Iraqi Kurds have rejected suggestions the country should be proclaimed an Islamic state in the new constitution and refused to compromise on the incorporation of oil-rich Kirkuk into their autonomous northern region.

Massoud Barzani, the president of Iraq's autonomous Kurdistan, assured Kurdish MPs that he would insist on federalism and retaining the Kurdish Peshmerga militia when he meets Iraqi leaders to discuss the constitution on Sunday in Baghdad.

Identity

"We will not accept that Iraq's identity is Islamic," Barzani told the autonomous Kurdistan parliament in Arbil on Saturday. He also rejected suggestions that Iraq be termed an Arab nation.

Iraqi Kurds want a constitution
that ensures their autonomy

"Let Arab Iraq be part of the Arab nation - we are not," the Kurdish leader said.

"This is a golden chance for Kurds and Kurdistan - if we don't do what is important for Kurdistan, there will be no second chance. We will not make our final decision in Baghdad, the Kurdish parliament will decide," he said.

Autonomy demands

Iraqi Kurds, who number about 4.5 million, want a constitution that will guarantee federalism and preserve their region's
autonomy.

Barzani also insisted his region would retain the Peshmerga, despite calls by Baghdad that they be incorporated into the national army.

Eight Iraqis were killed in
attacks on Saturday

The emergency meeting of the Kurdish parliament had prompted a two-day postponement of the national conference to break the constitutional deadlock.

The deadlock revolves around federalism, the official languages of the new Iraq, the relation between religion and state, the rights of women and the future of Kirkuk.

"There are many things which need more discussion and dialogue," said the regional parliament's speaker, Adnan Mufti, a senior official in the Patriotic Union of Kurdistan, the political party of Iraqi President Jalal Talabani.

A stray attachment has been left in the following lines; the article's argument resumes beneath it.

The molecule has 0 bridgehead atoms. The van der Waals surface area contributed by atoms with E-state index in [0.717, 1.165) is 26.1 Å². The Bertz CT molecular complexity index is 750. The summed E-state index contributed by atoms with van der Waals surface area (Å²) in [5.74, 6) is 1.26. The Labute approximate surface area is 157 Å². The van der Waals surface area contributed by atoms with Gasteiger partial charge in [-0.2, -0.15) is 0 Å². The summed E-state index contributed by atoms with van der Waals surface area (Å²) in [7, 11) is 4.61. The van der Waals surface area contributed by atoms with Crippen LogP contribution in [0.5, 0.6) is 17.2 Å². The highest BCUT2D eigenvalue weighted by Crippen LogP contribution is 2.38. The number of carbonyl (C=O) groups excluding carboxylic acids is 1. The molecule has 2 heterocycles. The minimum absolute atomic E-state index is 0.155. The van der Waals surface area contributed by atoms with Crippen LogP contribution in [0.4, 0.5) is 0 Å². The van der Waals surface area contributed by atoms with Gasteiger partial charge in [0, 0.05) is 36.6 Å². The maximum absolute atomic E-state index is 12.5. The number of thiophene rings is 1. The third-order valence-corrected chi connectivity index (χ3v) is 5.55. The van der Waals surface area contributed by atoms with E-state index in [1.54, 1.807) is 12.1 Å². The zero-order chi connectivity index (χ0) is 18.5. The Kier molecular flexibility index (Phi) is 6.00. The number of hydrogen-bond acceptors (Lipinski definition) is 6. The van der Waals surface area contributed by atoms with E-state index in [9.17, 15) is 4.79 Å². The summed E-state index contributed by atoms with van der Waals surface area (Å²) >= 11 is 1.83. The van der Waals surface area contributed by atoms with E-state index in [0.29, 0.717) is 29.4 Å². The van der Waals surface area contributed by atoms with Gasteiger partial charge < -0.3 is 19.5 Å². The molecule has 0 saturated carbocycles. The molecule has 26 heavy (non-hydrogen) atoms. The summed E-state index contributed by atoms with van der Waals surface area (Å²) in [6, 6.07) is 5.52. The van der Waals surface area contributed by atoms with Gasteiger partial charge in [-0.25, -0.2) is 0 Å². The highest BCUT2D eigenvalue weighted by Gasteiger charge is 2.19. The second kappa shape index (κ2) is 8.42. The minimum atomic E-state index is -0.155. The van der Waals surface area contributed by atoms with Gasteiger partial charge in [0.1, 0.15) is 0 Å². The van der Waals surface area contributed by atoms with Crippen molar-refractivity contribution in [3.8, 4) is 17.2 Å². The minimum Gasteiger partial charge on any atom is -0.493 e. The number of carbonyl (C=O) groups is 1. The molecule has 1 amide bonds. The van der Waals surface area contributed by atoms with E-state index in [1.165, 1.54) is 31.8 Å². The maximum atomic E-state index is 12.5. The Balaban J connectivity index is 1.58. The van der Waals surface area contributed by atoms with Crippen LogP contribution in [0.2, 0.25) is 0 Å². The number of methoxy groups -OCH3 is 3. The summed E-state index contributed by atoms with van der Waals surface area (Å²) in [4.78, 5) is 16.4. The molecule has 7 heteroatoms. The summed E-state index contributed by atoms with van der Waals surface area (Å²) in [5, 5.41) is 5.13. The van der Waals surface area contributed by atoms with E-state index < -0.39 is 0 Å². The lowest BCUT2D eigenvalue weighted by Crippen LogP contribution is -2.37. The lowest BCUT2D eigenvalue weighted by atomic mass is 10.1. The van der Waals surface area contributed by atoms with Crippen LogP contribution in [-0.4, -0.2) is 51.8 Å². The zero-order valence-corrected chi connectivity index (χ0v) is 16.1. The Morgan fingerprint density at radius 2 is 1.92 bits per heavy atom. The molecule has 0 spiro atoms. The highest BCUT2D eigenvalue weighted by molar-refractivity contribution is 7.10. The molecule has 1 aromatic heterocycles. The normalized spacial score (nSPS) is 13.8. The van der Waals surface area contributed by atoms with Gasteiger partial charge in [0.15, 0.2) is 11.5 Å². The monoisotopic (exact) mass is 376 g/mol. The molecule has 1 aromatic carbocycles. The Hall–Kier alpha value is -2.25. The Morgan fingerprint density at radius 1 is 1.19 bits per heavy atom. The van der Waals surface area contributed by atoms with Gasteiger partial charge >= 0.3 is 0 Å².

Kirkuk

Mufti said the Kurds would be ready to endorse the charter "if everyone thinks like us - that the new constitution should be for all Iraqis".

One potential stumbling block could be the future status of oil-rich Kirkuk, which Kurds want incorporated into their territory.

During the 1980s, former president Saddam Hussein pursued a policy of "Arabisation" in Kirkuk, driving out thousands of Kurds and replacing them with Arabs to consolidate his hold over the city.

Kurds want Kirkuk included in
their territory

Kurds are determined to make good on proposals laid out in the country's interim law, signed in March 2004, that this policy be reversed and Kurds returned to the city.

"We believe the new constitution must uphold [the interim agreements made over Kirkuk] and nothing less - we want normalisation," Mufti said.

The national conference is due to report back by 12 August, and Iraqi leaders have insisted they are on track to complete a final draft for debate by parliament by 15 August ahead of a referendum in mid-October.

The referendum will be followed by nationwide elections in December.

More violence

Meanwhile, about 1000 US marines and Iraqi soldiers combed the areas of Haditha, Haqliniyah and Barwanah in western Iraq, where 40 US soldiers were killed by Iraqi fighters in the past fortnight.

In other violence on Saturday, a British soldier was injured in an attack in the southern city of Basra, London said.

Eight Iraqis were killed and 30 wounded in attacks in Baghdad and the Sunni heartland to the north of the capital.

Also, the US military said one soldier died on Thursday in Mosul.